Individual Career Development: The investment will help several ECRs across two schools at the University of Sussex to pursue research that would otherwise be difficult to do at Sussex. For example, the investment would allow Dr. Munzenrieder to create active printed electronics that would allow him to establish collaborations with groups from ETH and MIT. This would have an immediate impact on his research career and in establishing Sussex as a destination of choice for such research collaborations. We can identify similar career enhancement impact from this investment on all the ECRs identified in the case for support. The co-investigators will ensure that there are no roadblocks to ECRs use of this investment. This would be manged as outlined in the case for support using a central booking tool called LabAgenda and giving ECRs VIP priority. This will enable a smooth pathway to the career development of ECRs. The University will monitor the impact of this investment by monitoring the career trajectory of the ECRs. For example, how many ECRs are submitting to prestigious fellowships (such as ERC or Future Leaders fellowships), how many new research fellows and staff are incoming to Sussex to join the teams of these ECRs (through EPSRC fellowships, JSPS or Marie-Curie schemes) to pursue research that uses this investment. We will further explicitly instruct our staff to acknowledge this EPSRC funding in any publications that uses this investment - giving us a further ability to monitor the effectiveness of the investment in generating research output.
Building a Community: Besides the advancement of the career of individual ECRs, the unique impact of this investment is how it would foster a dynamic and vibrant community of ECRs who are all pursuing unique research using this investment. This would inevitably foster collaboration and help Sussex to develop an ECR driven research program that is cross-disciplinary and world-leading. This would be a long-term impact of the investment. To proactively foster this community the co-investigators will create a mailing list of users and hold regular informal seminars and meetings of the user to share with each other how the investment is being used and identify 'Best practises'. We will monitor community building through multiple mechanisms such as the popularity of the meetings (how many people usually attend these meetings) and how many joint research publications or funding bids are won that use this investment.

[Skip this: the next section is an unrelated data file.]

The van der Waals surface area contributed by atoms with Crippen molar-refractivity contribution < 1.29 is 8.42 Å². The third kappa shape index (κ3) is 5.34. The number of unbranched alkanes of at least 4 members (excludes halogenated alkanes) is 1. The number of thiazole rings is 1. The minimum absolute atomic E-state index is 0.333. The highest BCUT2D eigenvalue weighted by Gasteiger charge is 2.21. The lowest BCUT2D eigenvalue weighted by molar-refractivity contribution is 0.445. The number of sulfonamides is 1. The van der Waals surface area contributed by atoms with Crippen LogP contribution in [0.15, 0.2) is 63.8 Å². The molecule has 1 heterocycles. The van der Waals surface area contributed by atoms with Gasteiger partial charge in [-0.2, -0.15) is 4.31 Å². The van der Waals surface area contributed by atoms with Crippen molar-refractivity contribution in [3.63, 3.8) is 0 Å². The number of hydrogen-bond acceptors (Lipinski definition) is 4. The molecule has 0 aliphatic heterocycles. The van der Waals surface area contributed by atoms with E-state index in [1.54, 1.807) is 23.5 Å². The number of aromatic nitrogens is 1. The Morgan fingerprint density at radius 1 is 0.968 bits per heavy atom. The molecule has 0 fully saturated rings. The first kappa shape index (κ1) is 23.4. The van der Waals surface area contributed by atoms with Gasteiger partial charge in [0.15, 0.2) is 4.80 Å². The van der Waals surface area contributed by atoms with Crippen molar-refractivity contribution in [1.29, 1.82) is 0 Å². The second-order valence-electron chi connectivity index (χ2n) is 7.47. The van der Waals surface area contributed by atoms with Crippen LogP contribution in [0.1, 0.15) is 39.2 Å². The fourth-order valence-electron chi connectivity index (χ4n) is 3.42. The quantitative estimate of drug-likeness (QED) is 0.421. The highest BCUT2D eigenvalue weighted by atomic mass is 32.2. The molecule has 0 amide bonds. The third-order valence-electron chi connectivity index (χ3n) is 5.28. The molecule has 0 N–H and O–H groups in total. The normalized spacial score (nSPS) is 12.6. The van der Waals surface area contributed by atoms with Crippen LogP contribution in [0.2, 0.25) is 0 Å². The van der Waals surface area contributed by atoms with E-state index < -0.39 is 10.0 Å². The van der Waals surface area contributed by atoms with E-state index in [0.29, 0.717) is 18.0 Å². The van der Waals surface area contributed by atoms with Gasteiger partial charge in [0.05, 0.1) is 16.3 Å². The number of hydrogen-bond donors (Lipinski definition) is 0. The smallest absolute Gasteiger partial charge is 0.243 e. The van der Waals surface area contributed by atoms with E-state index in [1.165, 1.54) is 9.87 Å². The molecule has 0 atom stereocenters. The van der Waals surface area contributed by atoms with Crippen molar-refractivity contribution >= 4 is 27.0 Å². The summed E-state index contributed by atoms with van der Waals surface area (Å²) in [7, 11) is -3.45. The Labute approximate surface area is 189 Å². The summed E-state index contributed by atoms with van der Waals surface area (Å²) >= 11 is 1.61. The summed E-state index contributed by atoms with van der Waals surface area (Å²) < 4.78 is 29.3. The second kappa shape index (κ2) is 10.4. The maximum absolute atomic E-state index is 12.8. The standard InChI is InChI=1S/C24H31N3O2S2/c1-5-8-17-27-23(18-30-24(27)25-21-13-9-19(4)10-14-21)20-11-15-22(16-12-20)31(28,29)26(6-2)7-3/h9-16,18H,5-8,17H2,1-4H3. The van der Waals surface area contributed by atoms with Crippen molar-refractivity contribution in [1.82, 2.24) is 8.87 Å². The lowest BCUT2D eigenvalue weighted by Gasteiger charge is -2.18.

Engaging with the Local Industry: The investment would be extremely timely as one of the ECRs (Dr. Memoli) is just about to start his UKRI innovation Fellowship. Dr. Memoli will be able to more effectively and actively engage with the local industry. This will help us develop industry relations that benefit both from the investment and from the related research areas of all ECRs at Sussex. For example, Dr. Memoli could invite relevant industry partners to our regular meetings (as listed above). Industry engagement beyond the initial contact will be managed and fostered through our Innovation Centre. Through the innovation Centre we will also actively promote the existence of this facility within the local industry (through tours of our facility and promotional leaflets distributed through Wired Sussex). The Innovation Centre through its business development mangers will also act as first point of contact for industry with an interest in creating new products or prototypes with this investment. Besides some of the monitoring mechanisms outlined in the other sections, we will specifically look at how industry relations evolve in the form of Innovate-UK funding submissions and impact case-studies.